Herb of the Day: Walnut Leaf

Walnut Leaf

( Juglans nigra, Juglans regia

Common manes are, black walnut, white walnut.

The Latin name of the tree is derived from reference to the god Jupiter, ( Juglans ) is derived from combining the name Jupiter with glans ( acorn ) meaning Jupiter’s nut’s. The English herbalist Nicholas Culpepper combined the walnut leaf with honey, onion, and salt to draw out the bites of snakes and spiders.

Walnut trees are native of the dry temperate zones of western Asia, India, China,and the southwestern United States. The tree most often used in herbal medicine, the species native to western Asia, also is cultivated for commercial walnut production in Europe and the United States. They gather the leaves in the spring and summer than dried for medicinal purposes. Walnut leaves have been used in herbal healing for thousands of years. Roman naturalist Pliny the Elder reported the cultivation of walnut trees in the first century, the trees having reached Rome from the Middle East.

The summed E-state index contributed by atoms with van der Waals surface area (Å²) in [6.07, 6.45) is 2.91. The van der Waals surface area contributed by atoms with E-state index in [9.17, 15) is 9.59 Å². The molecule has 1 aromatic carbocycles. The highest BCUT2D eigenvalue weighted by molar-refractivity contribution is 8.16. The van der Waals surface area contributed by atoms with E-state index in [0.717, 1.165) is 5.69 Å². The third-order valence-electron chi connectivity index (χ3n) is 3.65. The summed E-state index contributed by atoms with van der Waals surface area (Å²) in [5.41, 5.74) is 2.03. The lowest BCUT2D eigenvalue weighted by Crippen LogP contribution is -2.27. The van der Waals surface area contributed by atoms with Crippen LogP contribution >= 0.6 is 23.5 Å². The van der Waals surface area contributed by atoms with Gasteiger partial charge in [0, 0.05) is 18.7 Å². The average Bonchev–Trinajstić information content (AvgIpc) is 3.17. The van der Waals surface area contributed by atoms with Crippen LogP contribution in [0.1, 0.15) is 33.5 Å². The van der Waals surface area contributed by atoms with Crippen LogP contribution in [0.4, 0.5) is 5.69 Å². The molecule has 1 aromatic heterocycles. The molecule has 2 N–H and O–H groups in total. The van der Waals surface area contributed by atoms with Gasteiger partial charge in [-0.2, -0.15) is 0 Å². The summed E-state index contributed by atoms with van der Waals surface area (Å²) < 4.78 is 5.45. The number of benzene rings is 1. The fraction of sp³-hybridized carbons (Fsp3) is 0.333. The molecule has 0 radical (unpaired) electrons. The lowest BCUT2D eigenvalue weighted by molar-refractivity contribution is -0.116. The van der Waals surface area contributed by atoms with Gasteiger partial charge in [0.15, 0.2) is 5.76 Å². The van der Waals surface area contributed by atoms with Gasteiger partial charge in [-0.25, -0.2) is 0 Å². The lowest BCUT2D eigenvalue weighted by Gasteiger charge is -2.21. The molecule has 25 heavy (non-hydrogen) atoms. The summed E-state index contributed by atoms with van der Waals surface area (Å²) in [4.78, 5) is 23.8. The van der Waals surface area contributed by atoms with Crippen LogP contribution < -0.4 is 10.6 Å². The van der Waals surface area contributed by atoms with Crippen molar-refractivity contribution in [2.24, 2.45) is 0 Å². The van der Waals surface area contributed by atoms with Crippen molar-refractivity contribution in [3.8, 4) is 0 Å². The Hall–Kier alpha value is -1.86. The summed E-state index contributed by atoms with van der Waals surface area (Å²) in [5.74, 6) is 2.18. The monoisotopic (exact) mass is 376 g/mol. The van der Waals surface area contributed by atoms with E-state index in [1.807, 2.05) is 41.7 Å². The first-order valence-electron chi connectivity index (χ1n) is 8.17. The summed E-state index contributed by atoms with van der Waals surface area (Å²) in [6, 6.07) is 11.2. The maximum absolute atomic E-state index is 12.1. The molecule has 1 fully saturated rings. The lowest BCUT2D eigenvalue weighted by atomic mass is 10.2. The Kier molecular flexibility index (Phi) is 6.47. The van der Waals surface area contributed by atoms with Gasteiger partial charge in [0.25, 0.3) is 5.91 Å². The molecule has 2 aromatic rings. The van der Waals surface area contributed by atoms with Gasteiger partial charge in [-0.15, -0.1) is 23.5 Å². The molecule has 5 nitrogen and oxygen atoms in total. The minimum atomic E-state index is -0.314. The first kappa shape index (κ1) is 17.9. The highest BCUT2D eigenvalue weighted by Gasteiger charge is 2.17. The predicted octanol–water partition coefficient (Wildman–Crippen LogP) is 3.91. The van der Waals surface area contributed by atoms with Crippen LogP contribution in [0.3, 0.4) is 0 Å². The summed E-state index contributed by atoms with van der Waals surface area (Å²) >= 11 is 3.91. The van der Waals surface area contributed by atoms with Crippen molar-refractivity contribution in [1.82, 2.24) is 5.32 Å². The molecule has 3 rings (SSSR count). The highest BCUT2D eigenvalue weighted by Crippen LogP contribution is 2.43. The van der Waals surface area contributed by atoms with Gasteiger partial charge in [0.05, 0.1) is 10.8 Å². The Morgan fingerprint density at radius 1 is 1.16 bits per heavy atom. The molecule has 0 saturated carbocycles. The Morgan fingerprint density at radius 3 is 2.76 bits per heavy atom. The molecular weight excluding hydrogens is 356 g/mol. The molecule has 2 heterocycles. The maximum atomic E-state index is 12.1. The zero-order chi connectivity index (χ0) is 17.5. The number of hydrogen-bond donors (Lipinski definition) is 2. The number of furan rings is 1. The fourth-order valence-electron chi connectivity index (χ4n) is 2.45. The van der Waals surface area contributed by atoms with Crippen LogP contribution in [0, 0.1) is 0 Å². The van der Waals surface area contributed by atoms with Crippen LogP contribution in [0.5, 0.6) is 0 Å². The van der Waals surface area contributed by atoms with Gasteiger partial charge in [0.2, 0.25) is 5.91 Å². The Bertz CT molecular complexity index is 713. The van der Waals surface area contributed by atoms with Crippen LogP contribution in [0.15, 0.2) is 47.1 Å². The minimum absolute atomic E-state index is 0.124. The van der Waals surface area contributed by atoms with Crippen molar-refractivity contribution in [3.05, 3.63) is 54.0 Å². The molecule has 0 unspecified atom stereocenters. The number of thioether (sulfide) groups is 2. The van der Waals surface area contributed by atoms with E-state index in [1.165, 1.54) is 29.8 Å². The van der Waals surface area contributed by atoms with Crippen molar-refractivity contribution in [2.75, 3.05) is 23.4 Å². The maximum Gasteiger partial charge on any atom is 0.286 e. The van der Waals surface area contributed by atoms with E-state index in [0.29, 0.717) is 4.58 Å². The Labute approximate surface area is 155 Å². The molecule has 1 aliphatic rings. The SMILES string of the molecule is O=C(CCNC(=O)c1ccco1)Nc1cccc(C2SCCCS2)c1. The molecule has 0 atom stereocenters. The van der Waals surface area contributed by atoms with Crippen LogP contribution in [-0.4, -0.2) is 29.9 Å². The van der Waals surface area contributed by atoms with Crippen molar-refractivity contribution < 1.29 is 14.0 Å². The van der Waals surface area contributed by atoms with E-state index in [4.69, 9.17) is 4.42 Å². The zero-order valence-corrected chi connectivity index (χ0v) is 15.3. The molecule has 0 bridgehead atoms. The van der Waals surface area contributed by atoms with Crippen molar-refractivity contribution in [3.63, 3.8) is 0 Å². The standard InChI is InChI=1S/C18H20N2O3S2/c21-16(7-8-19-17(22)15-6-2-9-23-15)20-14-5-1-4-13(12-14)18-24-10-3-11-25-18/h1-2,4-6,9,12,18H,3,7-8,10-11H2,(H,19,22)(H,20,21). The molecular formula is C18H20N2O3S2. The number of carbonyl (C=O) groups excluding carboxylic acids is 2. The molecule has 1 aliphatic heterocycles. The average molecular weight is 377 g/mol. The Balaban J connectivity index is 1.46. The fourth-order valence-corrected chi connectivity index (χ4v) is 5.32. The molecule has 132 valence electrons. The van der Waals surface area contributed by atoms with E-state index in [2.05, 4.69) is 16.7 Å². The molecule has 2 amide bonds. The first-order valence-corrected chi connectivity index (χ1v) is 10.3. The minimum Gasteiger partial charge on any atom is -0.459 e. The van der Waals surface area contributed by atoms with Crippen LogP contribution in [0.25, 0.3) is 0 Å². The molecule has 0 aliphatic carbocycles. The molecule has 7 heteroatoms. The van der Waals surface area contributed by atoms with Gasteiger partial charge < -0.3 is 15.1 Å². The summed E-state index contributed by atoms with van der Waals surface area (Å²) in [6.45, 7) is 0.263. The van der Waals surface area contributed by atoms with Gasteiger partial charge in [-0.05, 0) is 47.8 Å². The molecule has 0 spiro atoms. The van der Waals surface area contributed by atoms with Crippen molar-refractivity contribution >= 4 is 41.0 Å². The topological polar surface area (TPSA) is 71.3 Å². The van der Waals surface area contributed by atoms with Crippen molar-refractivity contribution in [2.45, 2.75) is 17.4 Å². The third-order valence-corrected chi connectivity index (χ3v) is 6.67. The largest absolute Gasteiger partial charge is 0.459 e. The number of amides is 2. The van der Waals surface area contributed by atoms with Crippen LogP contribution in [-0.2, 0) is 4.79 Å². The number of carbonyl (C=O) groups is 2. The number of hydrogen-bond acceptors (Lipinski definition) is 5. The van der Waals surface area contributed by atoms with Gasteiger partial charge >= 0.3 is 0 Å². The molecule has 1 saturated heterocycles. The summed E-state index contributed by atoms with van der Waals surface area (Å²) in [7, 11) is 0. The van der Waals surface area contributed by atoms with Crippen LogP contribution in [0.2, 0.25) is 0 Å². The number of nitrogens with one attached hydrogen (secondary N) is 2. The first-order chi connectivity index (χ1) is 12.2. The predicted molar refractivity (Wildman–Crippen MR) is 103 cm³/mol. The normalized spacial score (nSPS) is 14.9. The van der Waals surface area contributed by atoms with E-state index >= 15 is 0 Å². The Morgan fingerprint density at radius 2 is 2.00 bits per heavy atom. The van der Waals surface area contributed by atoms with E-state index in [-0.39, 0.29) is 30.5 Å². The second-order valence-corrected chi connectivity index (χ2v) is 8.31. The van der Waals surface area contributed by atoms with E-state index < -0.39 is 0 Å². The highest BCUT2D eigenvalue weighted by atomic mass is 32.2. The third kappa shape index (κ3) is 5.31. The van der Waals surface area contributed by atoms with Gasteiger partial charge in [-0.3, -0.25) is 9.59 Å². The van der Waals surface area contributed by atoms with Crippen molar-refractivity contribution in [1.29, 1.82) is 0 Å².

The last century, walnut leaf has been known as one of the most mild and efficacious laxatives available. White walnut is used in homeopathy as a treatment for liver disorders and intestinal sickness. The black walnut is used to treat athlete’s foot and parasitic infections. The black walnut bark is help relieve constipation and is useful against fungal and parasitic infections. It is to expel, rather than kill, worms during the normal course of laxative induced cleansing of the body. It could also help to eliminate warts, which are growths caused by viruses. Black walnut used externally helps for eczema, herpes, psoriasis, and skin parasites. Black walnut is also used to balance blood sugar levels and to burn up toxins and fatty materials. It also has been shown to exhibit anticancer properties due to the acids and alkaloids it contains. Walnut leaf¬† washes ( shrink ) the sweat glands, and reducing perspiration. The herb’s tannins cause proteins in the cells lining the sweat glands to cross link effectively forming a barrier to the excretion of sweat.


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